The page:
From: firstname.lastname@example.org (Paul Wilson)
Date: 2 Jan 1996 03:01:07 -0600
I'm particularly interested in shells useful in the process of developing
software that works across platforms. If I set up my directories
essentially the same way under NT as under UNIX, and I write my programs
to take the same options, I should be able to exploit simple syntactic
fiddling to get things right on different platforms. For Win32, the
file paths could have their slashes converted to backslashes, and for
programs being glued together, the hyphens could be translated to
slashes. By following a few simple rules, I'd expect that most of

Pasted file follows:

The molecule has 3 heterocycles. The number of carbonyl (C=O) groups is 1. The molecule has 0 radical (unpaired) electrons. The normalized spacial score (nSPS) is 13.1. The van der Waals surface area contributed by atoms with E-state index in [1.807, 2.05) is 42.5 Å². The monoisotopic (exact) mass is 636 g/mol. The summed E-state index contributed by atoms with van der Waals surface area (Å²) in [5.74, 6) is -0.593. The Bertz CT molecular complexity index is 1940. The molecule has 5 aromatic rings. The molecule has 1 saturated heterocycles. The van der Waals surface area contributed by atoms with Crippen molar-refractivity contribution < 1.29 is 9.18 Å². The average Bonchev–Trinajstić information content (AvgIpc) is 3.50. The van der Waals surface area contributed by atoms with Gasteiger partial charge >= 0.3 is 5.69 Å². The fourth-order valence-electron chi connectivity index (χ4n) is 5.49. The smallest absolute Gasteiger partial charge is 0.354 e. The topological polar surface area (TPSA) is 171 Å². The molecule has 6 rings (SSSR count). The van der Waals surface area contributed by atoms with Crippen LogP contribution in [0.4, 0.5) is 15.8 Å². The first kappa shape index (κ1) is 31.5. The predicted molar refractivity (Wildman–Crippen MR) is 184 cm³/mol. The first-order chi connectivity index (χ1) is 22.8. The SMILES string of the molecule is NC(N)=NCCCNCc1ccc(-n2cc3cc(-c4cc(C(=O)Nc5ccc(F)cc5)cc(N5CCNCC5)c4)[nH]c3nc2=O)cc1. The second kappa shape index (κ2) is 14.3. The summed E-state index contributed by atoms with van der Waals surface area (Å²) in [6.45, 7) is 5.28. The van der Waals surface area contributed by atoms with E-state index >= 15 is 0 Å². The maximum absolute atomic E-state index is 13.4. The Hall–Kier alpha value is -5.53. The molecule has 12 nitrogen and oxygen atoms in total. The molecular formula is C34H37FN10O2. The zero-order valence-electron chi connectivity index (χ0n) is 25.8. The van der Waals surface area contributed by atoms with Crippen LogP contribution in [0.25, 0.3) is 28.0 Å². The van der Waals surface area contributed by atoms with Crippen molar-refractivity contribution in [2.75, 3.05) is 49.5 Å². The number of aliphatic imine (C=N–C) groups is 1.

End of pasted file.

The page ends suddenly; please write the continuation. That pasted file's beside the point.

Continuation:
the really common tedious problems would go away.
Better than hacking up Unix->Win filename conversions, have an
OS-independent data structure for defining filenames -- like
Common Lisp or MIT Scheme. Programs can operate on these parsed
structures. Then convert the structure to a filename using the
appropriate rules for the given OS -- slashes in Unix, backslashes
for Win32, and so forth.
I never did this for scsh because scsh is hard-core committed to Unix,
but it's the right way to live.